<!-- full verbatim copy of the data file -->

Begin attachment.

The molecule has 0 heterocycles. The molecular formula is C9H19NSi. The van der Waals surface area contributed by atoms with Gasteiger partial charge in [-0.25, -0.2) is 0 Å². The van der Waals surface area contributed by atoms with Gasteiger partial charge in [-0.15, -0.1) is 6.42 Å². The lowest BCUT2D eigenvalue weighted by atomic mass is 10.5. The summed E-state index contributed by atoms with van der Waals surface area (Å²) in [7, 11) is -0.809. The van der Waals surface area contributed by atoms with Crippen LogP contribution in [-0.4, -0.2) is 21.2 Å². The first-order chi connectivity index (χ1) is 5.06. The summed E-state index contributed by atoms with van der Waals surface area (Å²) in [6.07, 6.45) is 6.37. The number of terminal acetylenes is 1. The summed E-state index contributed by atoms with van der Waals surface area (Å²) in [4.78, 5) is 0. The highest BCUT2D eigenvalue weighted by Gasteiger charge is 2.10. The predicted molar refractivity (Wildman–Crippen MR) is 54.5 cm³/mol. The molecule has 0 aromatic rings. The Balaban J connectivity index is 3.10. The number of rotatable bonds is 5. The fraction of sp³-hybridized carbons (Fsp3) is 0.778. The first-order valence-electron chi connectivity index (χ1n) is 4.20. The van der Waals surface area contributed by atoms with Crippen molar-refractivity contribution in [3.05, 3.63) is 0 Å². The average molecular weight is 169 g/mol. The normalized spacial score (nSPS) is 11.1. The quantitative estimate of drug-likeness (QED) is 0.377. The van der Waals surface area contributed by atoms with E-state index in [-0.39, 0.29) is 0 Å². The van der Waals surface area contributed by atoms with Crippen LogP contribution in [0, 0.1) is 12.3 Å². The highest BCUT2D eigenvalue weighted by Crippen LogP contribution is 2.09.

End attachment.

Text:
The molecule has 0 heterocycles. The molecular formula is C9H19NSi. The van der Waals surface area contributed by atoms with Gasteiger partial charge in [-0.25, -0.2) is 0 Å². The van der Waals surface area contributed by atoms with Gasteiger partial charge in [-0.15, -0.1) is 6.42 Å². The lowest BCUT2D eigenvalue weighted by atomic mass is 10.5. The summed E-state index contributed by atoms with van der Waals surface area (Å²) in [7, 11) is -0.809. The van der Waals surface area contributed by atoms with Crippen LogP contribution in [-0.4, -0.2) is 21.2 Å². The first-order chi connectivity index (χ1) is 5.06. The summed E-state index contributed by atoms with van der Waals surface area (Å²) in [6.07, 6.45) is 6.37. The number of terminal acetylenes is 1. The summed E-state index contributed by atoms with van der Waals surface area (Å²) in [4.78, 5) is 0. The highest BCUT2D eigenvalue weighted by Gasteiger charge is 2.10. The predicted molar refractivity (Wildman–Crippen MR) is 54.5 cm³/mol. The molecule has 0 aromatic rings. The Balaban J connectivity index is 3.10. The number of rotatable bonds is 5. The fraction of sp³-hybridized carbons (Fsp3) is 0.778. The first-order valence-electron chi connectivity index (χ1n) is 4.20. The van der Waals surface area contributed by atoms with Crippen molar-refractivity contribution in [3.05, 3.63) is 0 Å². The average molecular weight is 169 g/mol. The normalized spacial score (nSPS) is 11.1. The quantitative estimate of drug-likeness (QED) is 0.377. The van der Waals surface area contributed by atoms with E-state index in [-0.39, 0.29) is 0 Å². The van der Waals surface area contributed by atoms with Crippen LogP contribution in [0, 0.1) is 12.3 Å². The highest BCUT2D eigenvalue weighted by Crippen LogP contribution is 2.09.